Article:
In the 'Regular' world, particle filters are cheap and effective, and easy to buy at the hardware or discount stores.

    In the 'Rough' large scale water filtration can be done by a few ways, including settling ponds or barrels, where the water sets long enough for the particulates to settle to the bottom,
    Then through sand barrels to catch the really small critters and stuff with a specific gravity about that of water,
    Then through Medical Grade UV light or chemical treatment before drinking.

    Actually, bleach and boiling do the same job...
    Chlorine (active ingredient in 'Bleach) is there to kill the LIVING ORGANISMS, same as boiling does.

    You could do both, but that would be over kill.

    Adding a couple of drops of chlorine per gallon of water for long term storage would be a good deal to kill any 'critters' that try and get a foot hold while the water is stored...

    That would depend on the contamination level of the water you were trying to purify...

    City water straight out of the tap is over treated most places, so you can add NOTHING and have it last over a year in storage.

    Water you want to last for more than Months, you should add about TWO drops of clear Chlorine (bleach) to for long term storage to inhibit microbial growth over time.

    If you are talking about trying to purify 'Raw' water that is clear, or 'Raw' water that is dark, you will have to use significantly more Chlorine to purify these than to preserve already 'Clean' water.

    We need to know how 'Dark' the water is before anyone can even begin to recommend a level of treatment...
    Last edited: Oct 20, 2008
  15. piperpilot1

    piperpilot1 Guest

    There's a website where you can buy any of the Berkey filtering systems for 22% off retail, plus get free shipping.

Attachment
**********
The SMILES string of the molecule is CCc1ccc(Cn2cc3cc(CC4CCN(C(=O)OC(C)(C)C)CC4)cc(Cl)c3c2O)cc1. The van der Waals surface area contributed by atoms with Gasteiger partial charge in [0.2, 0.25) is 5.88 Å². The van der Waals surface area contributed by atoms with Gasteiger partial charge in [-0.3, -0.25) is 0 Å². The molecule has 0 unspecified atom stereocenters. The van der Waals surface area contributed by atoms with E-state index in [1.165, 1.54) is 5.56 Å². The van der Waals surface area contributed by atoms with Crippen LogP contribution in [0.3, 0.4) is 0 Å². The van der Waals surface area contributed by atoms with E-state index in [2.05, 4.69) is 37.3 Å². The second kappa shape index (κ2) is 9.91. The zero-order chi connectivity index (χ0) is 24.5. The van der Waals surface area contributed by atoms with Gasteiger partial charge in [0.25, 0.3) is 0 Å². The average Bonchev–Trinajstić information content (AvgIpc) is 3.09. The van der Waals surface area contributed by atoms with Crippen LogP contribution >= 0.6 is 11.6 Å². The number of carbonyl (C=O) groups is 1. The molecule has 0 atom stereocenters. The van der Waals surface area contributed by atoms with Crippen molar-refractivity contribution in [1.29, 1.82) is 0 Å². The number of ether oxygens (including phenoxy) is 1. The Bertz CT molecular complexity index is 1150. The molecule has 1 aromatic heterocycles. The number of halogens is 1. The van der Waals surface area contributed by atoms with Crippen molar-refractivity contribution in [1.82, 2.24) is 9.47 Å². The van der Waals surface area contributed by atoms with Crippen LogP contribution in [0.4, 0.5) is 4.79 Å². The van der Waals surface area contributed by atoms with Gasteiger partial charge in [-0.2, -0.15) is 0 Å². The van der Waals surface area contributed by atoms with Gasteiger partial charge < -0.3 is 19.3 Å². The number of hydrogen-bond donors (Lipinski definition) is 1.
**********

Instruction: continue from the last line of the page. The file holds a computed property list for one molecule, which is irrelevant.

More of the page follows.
Emergency Supplies | Berkey Light Big Berkey Water Filters | Disaster Kits

    I bought one of the Big Berkeys with four of the black filters from them and the total came to $264.42. If you only wanted the two filters I think it comes to about $195. And that includes shipping.

    From what I've heard, the black filters, which all of the newer units are coming with, are much better than the old white filters. I believe the black filters will even filter out pathogens.

    JOECOOL Pastor Joe

    Boiling water only kills the germs like Gerdia. The water should still be filtered after boiling to remove the dead bacteria. Cheese cloth or triple coffee filter will work. However keep in mind it is slow work but worth saving from infection of Disentary.

    I have had "Montazuma's Revenge" once while I was in the field in the Army and believe me it was no party. :(

    I now carry a small water filter pump that can be purchased at any Sporting Goods Store when I go camping if I plan on using the available water source there.

    I will only use Chlorine tabs as a last resort!
    Last edited: Oct 23, 2008
  17. XJ Monk

    XJ Monk Guest

    A few years ago I was looking for a water filter I could use while camping and found a filter called a NATO filter made by Katadyn. I use the Combi model and I won't drink water without it.
    It can be installed at a sink or used in the field with the included pump. Can be packed in thirty seconds off the sink.
    It is a ceramic type with silver particles embedded in the ceramic for some reason I forget why. Must be for bacterial removal.
    Optimal use is with a carbon filter to reduce the large doses of clorine they dump in water systems to deem it safe. Just can't be good for us.
    Don't trust ANY water system nowadays no matter where you live!
  18. Big B

    Big B Well-Known Member

    I have the Berkey light, it is plastic and comes with three extra ceramic filtered water bottles, on e bay for around $200.00.
    For clarity; the old berkey''s are stainless and much more expensive, this one is clear,see through plastic.
    Good deal, works fine even takes out clorine from our city water:rolleyes:
  19. freedomrock

    freedomrock New Member

    Yea, I would definitely go with the black berkey elements. I've had the Royal Berkey with 4 BB's for about 2 years and I just love it. I fill it up about 1-2 times a week and drink away. This berkey filters site is running a discount for alex jones fans.